30% people losing vaccine-acquired immunity after six months: AIG study | India News


HYDERABAD: Nearly 30% individuals lose their vaccine-acquired immunity after six months, a study conducted to understand the longevity of vaccine immunity in Indian population with respect to antibody levels has found.
The study was conducted by AIG Hospitals along with the Asian Healthcare Foundation on 1,636 healthcare workers fully vaccinated with three of the Covid-19 vaccines currently being administered in the country. Of the 1,636 participants in the study, 93% (1519 individuals) had received Covishield, 6.2% (102) got Covaxin and less than 1% (13) had been administered the Sputnik jab.
The results of the study were uploaded on Wednesday on pre-print server Research, which is a preprint platform where research papers are uploaded before they are peer-reviewed.
Researchers involved in the study measured the IgG anti-S1 and IgG anti-S2 antibodies to SARS-CoV-2 in these 1,636 individuals. Those who had antibodies levels less than 15 AU/ml were considered Antibody negative, which means they didn’t develop any protective immunity against the virus.
Further, it was estimated that an antibody level of 100 AU/ml is the minimum level for protection against the virus, which means any individual with less than 100 AU/ml antibody level is susceptible to getting infected.
“Our study results were at par with other global studies where we found that almost 30% individuals had antibody levels below protective immunity level of 100 AU/ml after six months. These individuals were majorly above 40 years with co-morbidities like Hypertension and Diabetes. Out of the total, 6% did not develop any immune protection at all,” said Dr D Nageshwar Reddy, Chairman, AIG Hospitals, who is one of the researchers.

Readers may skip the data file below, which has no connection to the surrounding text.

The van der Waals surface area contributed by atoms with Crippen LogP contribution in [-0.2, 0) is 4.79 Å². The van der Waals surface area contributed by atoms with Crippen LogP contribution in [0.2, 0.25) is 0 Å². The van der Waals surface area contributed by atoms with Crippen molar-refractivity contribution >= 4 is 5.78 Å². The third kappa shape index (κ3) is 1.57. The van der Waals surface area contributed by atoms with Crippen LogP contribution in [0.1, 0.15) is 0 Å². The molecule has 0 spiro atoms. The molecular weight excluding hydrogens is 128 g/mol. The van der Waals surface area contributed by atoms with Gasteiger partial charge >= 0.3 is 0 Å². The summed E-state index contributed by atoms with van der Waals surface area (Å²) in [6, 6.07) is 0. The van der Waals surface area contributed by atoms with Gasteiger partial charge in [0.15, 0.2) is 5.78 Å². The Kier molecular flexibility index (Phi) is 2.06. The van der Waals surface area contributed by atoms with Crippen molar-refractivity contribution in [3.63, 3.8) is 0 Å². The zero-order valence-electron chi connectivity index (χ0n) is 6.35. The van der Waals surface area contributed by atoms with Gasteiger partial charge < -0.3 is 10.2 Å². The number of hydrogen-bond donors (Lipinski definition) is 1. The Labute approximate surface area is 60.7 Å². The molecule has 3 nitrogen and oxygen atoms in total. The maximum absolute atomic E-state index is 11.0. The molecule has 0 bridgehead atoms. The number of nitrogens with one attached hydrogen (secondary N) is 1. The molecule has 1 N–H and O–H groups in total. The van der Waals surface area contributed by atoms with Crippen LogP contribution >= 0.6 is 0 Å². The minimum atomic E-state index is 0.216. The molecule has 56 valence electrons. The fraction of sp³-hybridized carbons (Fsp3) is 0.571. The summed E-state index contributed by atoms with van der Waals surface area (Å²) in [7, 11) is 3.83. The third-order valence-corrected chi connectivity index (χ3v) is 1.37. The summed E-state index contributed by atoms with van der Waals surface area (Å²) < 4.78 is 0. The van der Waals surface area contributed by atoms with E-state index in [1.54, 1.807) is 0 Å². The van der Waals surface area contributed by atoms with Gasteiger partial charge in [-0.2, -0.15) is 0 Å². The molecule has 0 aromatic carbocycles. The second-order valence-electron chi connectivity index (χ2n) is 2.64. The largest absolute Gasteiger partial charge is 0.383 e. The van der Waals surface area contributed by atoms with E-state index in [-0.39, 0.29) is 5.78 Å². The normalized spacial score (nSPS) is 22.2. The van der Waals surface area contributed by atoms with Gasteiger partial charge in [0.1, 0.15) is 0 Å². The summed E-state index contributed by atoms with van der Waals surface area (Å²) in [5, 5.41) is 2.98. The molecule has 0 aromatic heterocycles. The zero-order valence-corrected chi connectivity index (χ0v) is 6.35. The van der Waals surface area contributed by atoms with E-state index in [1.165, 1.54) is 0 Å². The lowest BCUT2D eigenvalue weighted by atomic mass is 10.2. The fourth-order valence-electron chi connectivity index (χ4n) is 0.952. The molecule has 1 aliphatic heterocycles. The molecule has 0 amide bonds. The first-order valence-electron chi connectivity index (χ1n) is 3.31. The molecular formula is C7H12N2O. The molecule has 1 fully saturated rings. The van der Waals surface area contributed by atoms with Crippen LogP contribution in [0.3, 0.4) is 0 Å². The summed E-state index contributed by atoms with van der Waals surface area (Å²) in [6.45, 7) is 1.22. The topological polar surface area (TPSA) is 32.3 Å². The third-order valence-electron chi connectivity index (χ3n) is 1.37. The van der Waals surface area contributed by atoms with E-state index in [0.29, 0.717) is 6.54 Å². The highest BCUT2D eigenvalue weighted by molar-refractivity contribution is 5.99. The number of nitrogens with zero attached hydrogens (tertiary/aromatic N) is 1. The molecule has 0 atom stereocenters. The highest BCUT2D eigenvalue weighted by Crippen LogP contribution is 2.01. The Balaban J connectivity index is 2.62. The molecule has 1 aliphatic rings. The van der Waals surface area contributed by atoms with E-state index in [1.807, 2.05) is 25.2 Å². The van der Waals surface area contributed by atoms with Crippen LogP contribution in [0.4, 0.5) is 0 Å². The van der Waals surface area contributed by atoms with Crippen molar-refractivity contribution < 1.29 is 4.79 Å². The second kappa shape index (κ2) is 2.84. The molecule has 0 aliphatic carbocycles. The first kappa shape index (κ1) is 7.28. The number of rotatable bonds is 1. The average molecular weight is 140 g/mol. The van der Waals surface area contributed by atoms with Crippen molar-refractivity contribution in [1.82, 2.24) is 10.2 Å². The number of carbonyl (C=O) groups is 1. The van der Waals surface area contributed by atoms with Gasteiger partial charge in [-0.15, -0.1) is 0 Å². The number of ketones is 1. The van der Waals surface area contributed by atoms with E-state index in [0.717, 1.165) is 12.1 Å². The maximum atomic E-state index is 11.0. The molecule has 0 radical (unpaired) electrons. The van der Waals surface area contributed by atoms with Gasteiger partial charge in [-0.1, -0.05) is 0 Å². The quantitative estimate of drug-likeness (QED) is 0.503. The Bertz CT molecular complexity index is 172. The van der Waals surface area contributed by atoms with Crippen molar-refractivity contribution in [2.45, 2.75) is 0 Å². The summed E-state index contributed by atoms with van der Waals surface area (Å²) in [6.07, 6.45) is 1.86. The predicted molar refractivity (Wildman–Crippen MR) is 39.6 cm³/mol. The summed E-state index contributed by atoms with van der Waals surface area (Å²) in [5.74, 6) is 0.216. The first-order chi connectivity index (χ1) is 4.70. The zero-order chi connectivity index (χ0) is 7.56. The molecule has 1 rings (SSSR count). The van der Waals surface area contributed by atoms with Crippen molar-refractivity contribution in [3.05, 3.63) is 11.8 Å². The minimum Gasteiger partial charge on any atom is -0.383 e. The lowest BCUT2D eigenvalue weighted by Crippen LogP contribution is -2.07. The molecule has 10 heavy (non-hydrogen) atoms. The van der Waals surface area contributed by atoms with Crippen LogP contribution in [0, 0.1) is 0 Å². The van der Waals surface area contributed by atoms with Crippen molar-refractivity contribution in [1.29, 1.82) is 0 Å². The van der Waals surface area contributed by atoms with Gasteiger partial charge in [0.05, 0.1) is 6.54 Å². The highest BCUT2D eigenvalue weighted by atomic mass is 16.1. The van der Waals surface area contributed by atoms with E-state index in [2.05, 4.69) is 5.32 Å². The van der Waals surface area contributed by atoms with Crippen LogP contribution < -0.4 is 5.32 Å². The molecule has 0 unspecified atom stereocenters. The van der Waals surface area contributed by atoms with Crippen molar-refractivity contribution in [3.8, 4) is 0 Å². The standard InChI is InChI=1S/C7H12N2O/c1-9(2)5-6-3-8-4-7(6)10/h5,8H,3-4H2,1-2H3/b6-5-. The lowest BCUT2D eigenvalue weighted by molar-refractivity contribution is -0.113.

The researchers pointed out that these results clearly indicate that with age, immunity wanning is directly proportional which means that younger people have more sustained antibody levels than the elderly population.
With those above 40 years with co-morbidities like Hypertension and Diabetes showing significantly less antibody response after six months of getting fully vaccinated, individuals of both genders aged above 40 years and suffering from co-morbidities like hypertension and diabetes may be at higher risk of infection and hence should be prioritised for a booster dose after six months.
“At present, the nine-month gap for Prevention Dose benefits 70% of the population who can retain enough antibody levels beyond six months. However, considering the scale of our country, the 30% people especially those with co-morbid conditions like Hypertension, Diabetes, who are more prone to develop an infection after six months of getting fully vaccinated should also be considered for the prevention dose,” Dr Reddy added.
Pointing out that the country is currently seeing a surge in infections, he said: “Fortunately, the severity of the disease is mild because of multiple factors including the effect of vaccination, the intrinsic character of the variant itself, and natural immunity amongst the population. However, we need to devise strategies that can ensure minimal spread and protect as many people as possible. The study aimed to understand the effectiveness of current vaccines over the long-term and see if there are specific population demography who need a booster at the earliest,” Reddy said.

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